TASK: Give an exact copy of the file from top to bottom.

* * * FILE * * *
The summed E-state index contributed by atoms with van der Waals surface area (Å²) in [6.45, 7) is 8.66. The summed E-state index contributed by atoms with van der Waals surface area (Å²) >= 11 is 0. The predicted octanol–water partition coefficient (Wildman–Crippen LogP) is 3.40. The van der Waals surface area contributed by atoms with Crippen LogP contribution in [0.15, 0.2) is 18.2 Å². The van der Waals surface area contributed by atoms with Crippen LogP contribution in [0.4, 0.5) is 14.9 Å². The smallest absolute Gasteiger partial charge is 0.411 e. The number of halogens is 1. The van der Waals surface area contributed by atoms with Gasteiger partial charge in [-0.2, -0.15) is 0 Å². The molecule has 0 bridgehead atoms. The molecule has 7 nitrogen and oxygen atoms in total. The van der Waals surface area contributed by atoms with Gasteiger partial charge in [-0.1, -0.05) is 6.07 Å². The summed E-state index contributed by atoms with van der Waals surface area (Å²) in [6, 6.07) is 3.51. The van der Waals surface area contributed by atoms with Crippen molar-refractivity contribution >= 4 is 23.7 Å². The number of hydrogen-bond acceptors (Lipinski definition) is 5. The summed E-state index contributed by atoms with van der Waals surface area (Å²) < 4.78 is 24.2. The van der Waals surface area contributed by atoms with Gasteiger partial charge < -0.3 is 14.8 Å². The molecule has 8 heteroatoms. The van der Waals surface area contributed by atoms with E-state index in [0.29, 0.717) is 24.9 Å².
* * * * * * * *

The summed E-state index contributed by atoms with van der Waals surface area (Å²) in [6.45, 7) is 8.66. The summed E-state index contributed by atoms with van der Waals surface area (Å²) >= 11 is 0. The predicted octanol–water partition coefficient (Wildman–Crippen LogP) is 3.40. The van der Waals surface area contributed by atoms with Crippen LogP contribution in [0.15, 0.2) is 18.2 Å². The van der Waals surface area contributed by atoms with Crippen LogP contribution in [0.4, 0.5) is 14.9 Å². The smallest absolute Gasteiger partial charge is 0.411 e. The number of halogens is 1. The van der Waals surface area contributed by atoms with Gasteiger partial charge in [-0.2, -0.15) is 0 Å². The molecule has 0 bridgehead atoms. The molecule has 7 nitrogen and oxygen atoms in total. The van der Waals surface area contributed by atoms with Gasteiger partial charge in [-0.1, -0.05) is 6.07 Å². The summed E-state index contributed by atoms with van der Waals surface area (Å²) in [6, 6.07) is 3.51. The van der Waals surface area contributed by atoms with Crippen molar-refractivity contribution >= 4 is 23.7 Å². The number of hydrogen-bond acceptors (Lipinski definition) is 5. The summed E-state index contributed by atoms with van der Waals surface area (Å²) < 4.78 is 24.2. The van der Waals surface area contributed by atoms with Gasteiger partial charge < -0.3 is 14.8 Å². The molecule has 8 heteroatoms. The van der Waals surface area contributed by atoms with E-state index in [0.29, 0.717) is 24.9 Å².